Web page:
Germans and Turks: Diamond Wedding

In 1961, (West) Germany and Turkey signed a recruitment agreement setting out the conditions under which Turks were allowed to work in Germany. Although long-term residence was initially forbidden, Germany became the permanent home of almost 3 million people from Turkey. There could be much to be celebrated, but because of the difficulties within bilateral relations, most people don't feel much like celebrating.

On May 27, 2021, a protestant priest, a rabbi, and an imam stood on a construction site in Berlin’s central Mitte district. There, the project ‘House of One’ is to be built in the next two years. The purpose of the house is to unite the three religions. There will be three sacred rooms placed around a fourth room that can be used by all. The building is to be built on the site of the former St. Peter’s Church, which was destroyed in 1945 and demolished in 1964. Of the 47 million euros the building will cost, the German government will pay 20 million and the state of Berlin 10 million. The Turkish Consulate General in Berlin issued a press release on the matter: “The project does not serve to bring the three religions together, but ONLY to separate them and to legitimize and support a terrorist organization.”
By terrorist organization, the Turkish Consulate means the ‘Forum Dialog,’ which represents Islam in this project and belongs to the Gülen sect. This is not the first and only criticism of the Forum Dialog's involvement in the project. In 2019, the project's promoter, Mrs. Dussmann dropped out, saying that only a small part of Islam was being represented. In the meantime, those responsible have reacted. They appointed two Muslims from completely different contexts of Islam to the board of trustees of the house. However, the largest association of Muslims in Germany, DİTİB (Turkish-Islamic Union for Religious Affairs), is not on the board.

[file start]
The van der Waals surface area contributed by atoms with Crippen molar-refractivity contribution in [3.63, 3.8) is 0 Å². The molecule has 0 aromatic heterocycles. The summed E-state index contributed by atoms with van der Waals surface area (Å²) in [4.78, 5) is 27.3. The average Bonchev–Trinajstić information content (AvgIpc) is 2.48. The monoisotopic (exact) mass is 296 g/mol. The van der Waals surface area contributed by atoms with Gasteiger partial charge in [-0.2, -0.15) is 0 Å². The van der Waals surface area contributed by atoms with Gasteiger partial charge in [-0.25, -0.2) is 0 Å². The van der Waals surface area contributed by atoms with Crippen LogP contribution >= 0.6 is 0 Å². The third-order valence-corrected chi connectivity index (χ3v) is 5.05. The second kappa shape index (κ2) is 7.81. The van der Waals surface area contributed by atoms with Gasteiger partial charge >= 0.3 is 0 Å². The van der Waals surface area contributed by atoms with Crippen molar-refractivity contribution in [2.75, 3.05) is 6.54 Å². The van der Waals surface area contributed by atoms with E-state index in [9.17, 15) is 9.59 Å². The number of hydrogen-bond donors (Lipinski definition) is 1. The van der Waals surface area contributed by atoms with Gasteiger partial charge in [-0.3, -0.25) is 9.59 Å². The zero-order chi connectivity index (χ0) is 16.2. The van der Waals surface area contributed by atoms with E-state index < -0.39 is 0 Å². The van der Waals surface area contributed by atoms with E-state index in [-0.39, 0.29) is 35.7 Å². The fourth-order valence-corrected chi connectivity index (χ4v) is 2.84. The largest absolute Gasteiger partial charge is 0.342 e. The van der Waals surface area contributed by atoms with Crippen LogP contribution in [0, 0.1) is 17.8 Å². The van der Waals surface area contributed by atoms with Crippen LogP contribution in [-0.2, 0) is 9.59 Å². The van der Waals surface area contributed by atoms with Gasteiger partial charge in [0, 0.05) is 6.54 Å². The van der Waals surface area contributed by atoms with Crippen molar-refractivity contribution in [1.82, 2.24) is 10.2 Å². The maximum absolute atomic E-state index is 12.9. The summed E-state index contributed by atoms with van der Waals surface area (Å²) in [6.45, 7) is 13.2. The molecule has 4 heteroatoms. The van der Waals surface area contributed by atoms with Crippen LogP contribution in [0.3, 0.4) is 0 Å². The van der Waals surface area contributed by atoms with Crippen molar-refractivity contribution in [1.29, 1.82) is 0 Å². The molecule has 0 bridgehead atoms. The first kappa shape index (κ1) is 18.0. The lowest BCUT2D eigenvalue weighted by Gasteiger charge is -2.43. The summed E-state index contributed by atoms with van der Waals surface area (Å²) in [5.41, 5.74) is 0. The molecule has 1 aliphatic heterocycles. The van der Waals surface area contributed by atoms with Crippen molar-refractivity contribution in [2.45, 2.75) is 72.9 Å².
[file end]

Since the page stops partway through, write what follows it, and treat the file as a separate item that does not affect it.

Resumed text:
While DİTİB was not involved in this Berlin project, it is involved in Germany’s biggest state of North-Rhine Westphalia as a member of a new commission, on which six Islamic associations will have a say in the expansion and future design of Islamic religious instruction at schools in the state. Previously, the state had put cooperation with Ditib on hold because of its proximity to Ankara, including in the school sector. The best-known German-Turkish politician, Cem Özdemir from the Greens, commented on DİTİB’s involvement, saying, “The state government of North Rhine-Westphalia and the CDU there have ensured that Erdogan has access to German schools. That is unbelievable.”
Turkey’s internal conflicts are playing out across Germany. Turkish state involvement in German daily life and politics is viewed increasingly critically by Germans, Kurds, Alevis, and liberal Muslims.